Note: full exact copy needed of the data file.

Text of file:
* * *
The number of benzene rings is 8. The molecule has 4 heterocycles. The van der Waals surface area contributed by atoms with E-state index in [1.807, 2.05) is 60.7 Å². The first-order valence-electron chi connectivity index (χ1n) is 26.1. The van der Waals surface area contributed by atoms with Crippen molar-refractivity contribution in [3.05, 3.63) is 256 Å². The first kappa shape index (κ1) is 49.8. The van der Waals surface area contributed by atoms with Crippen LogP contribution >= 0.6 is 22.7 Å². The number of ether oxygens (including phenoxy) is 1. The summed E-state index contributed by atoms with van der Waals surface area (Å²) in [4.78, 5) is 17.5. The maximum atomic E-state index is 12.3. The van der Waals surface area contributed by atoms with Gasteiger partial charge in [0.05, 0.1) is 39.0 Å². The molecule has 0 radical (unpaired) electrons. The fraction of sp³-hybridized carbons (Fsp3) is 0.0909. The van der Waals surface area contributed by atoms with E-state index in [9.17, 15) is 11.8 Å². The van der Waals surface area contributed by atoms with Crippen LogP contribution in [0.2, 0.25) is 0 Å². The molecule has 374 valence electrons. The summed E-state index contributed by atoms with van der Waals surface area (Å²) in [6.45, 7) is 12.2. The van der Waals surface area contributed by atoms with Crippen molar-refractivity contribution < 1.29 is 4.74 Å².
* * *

The number of benzene rings is 8. The molecule has 4 heterocycles. The van der Waals surface area contributed by atoms with E-state index in [1.807, 2.05) is 60.7 Å². The first-order valence-electron chi connectivity index (χ1n) is 26.1. The van der Waals surface area contributed by atoms with Crippen molar-refractivity contribution in [3.05, 3.63) is 256 Å². The first kappa shape index (κ1) is 49.8. The van der Waals surface area contributed by atoms with Crippen LogP contribution >= 0.6 is 22.7 Å². The number of ether oxygens (including phenoxy) is 1. The summed E-state index contributed by atoms with van der Waals surface area (Å²) in [4.78, 5) is 17.5. The maximum atomic E-state index is 12.3. The van der Waals surface area contributed by atoms with Gasteiger partial charge in [0.05, 0.1) is 39.0 Å². The molecule has 0 radical (unpaired) electrons. The fraction of sp³-hybridized carbons (Fsp3) is 0.0909. The van der Waals surface area contributed by atoms with E-state index in [9.17, 15) is 11.8 Å². The van der Waals surface area contributed by atoms with Crippen LogP contribution in [0.2, 0.25) is 0 Å². The molecule has 374 valence electrons. The summed E-state index contributed by atoms with van der Waals surface area (Å²) in [6.45, 7) is 12.2. The van der Waals surface area contributed by atoms with Crippen molar-refractivity contribution < 1.29 is 4.74 Å².